Reciprocating Compressors #2
A compressor may have any number of stages. Each stage normally contains a suction scrubber to separate any liquids that carry over or condense in the gas line prior to the compressor cylinder (or case for centrifugal compressors). When gas is compressed, its temperature increases. Therefore, after passing through the cylinder the gas is usually cooled before being routed to another suction scrubber for another stage of compression. A stage of compression thus consists of a scrubber, cylinder, and after-cooler. (The discharge from the final cylinder may not be routed to an after-cooler.)
The number of throws is not the same as the number of stages of compression. It is possible to have a two-stage, four-throw compressor. In this case there would be two sets of two cylinders working in parallel. Each set would have a common suction and discharge.
High-speed units are normally “separable.” That is, the compressor frame and driver are separated by a coupling or gear box. This is opposed to an “integral” unit where power cylinders are mounted on the same frame as the compressor cylinders, and the power pistons are attached to the same drive shaft as the compressor cylinders.
High-speed units are typically engine or electric motor driven, although turbine drivers have also been used. Engines or turbines can be either natural gas or diesel fueled. By far the most common driver for a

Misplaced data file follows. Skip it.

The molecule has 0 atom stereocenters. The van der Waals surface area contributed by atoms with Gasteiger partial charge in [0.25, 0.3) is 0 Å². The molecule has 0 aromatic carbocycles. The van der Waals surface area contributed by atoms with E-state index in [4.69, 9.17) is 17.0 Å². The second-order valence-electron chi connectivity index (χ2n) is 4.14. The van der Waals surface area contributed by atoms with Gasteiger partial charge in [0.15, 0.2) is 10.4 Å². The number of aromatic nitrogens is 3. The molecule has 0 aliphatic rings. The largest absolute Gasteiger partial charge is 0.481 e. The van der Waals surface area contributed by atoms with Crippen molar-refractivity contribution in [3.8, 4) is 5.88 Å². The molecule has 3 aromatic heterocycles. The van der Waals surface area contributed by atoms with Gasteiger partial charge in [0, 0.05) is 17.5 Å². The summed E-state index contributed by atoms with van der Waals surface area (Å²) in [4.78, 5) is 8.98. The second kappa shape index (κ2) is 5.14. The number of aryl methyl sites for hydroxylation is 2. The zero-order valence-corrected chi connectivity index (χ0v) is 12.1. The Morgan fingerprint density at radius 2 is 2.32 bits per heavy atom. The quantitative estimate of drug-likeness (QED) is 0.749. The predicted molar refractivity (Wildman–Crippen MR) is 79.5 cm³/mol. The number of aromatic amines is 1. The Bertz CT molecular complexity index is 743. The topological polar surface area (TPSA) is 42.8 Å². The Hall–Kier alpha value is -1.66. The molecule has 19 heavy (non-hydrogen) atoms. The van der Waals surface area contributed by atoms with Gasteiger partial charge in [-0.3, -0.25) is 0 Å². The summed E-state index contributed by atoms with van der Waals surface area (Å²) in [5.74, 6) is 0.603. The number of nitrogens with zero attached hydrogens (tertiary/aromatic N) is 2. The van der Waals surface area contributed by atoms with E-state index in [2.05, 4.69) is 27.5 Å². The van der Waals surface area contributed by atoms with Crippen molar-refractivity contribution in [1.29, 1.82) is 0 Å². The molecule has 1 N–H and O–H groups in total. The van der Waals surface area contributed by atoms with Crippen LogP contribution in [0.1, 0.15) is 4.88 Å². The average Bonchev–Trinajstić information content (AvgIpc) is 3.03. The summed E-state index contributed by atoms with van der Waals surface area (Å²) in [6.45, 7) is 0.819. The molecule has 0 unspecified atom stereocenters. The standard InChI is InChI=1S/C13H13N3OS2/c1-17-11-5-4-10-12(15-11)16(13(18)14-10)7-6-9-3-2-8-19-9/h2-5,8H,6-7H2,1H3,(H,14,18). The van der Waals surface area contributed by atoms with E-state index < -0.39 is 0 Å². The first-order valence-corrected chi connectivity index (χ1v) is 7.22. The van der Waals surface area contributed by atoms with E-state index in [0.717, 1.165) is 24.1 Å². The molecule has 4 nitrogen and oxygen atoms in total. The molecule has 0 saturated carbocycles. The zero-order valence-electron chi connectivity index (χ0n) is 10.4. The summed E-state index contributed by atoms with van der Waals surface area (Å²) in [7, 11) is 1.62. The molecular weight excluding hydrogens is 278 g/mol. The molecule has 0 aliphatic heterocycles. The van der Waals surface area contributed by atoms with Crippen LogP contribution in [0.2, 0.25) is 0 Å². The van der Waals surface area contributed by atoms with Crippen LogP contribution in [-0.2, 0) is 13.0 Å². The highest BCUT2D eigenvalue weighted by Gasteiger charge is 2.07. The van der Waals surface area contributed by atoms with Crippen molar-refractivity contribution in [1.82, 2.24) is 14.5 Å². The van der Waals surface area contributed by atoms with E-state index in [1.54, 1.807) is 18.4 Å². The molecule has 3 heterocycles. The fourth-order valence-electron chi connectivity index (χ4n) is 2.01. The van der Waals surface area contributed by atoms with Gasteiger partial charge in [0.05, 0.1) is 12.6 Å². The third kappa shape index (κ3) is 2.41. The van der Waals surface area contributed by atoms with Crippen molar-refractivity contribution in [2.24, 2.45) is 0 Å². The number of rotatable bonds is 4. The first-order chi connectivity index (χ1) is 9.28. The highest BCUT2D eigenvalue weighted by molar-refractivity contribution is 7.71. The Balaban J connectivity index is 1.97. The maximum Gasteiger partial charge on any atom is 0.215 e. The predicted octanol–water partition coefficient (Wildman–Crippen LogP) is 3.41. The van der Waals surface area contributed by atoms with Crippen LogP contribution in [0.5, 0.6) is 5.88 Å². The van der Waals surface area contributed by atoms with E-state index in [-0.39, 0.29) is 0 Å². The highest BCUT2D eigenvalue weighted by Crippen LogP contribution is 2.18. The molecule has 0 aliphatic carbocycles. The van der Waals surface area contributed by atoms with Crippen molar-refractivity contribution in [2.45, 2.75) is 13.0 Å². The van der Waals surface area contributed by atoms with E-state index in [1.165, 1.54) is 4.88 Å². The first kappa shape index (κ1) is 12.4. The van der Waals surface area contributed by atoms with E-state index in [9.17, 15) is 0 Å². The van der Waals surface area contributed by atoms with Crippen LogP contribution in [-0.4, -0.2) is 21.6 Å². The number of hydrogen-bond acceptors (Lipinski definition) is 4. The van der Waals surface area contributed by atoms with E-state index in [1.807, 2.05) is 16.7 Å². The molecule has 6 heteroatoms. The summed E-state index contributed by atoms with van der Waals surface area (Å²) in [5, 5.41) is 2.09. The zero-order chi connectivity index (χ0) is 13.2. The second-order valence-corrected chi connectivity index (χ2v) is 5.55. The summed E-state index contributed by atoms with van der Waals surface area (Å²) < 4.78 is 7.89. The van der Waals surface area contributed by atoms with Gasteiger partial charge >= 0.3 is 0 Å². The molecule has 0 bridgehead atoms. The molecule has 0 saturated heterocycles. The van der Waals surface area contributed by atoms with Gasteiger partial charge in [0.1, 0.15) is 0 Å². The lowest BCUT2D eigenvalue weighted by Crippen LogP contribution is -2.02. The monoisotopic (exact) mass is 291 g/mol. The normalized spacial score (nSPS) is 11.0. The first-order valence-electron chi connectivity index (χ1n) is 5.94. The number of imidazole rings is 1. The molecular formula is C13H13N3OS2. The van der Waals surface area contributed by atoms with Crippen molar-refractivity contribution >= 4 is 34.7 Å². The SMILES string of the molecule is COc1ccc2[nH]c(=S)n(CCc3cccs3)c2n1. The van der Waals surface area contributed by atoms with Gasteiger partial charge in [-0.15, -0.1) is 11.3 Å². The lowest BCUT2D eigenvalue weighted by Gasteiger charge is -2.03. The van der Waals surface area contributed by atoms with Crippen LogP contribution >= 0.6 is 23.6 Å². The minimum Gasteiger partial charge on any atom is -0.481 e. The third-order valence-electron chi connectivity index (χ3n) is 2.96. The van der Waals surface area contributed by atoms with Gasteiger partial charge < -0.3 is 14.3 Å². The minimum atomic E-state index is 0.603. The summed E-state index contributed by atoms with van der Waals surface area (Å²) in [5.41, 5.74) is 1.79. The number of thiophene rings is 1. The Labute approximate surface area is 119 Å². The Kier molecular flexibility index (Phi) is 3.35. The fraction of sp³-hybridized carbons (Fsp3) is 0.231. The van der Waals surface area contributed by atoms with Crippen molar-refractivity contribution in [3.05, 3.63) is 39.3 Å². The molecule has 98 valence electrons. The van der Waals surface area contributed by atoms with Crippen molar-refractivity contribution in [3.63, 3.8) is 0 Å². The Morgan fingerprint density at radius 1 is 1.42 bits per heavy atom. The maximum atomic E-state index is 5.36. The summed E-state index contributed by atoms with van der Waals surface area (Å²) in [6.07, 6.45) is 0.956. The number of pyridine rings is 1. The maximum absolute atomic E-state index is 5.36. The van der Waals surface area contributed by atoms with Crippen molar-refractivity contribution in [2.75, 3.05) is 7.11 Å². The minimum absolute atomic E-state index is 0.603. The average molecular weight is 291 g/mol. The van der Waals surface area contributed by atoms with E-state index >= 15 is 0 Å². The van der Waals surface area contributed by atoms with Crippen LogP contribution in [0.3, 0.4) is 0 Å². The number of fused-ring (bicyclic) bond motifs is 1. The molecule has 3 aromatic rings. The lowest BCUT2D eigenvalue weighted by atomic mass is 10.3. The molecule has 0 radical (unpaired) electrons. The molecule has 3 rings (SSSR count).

high-speed compressor is a natural gas driven engine.
Figure 10-3 shows a high-speed engine-driven compressor package. The unit typically comes complete on one skid with driver, compressor, suction scrubbers and discharge coolers for each stage of compression and all necessary piping and controls. On large units (> 1,000 hp plus) the cooler may be shipped on a separate skid.
The major characteristics of high-speed reciprocating compressors are:
• Numerous sizes from 50 hp to 3000 hp.
• 2, 4, or 6 compressor cylinders are common. Advantages
• Can be skid mounted.
• Self-contained for easy installation and easily moved.
• Low cost compared to low-speed reciprocating units.
• Easily piped for multistage compression.
• Size suitable for field gathering offshore and onshore.
• Flexible capacity limits.
• Low initial cost.
• High-speed engines are not as fuel efficient as integral engines (7,500 to 9,000 Btu/bhp-hr).
• Medium range compressor efficiency (higher than centrifugal; lower than low-speed).
• Short life compared to low-speed.
• Higher maintenance cost than low-speed or centrifugal.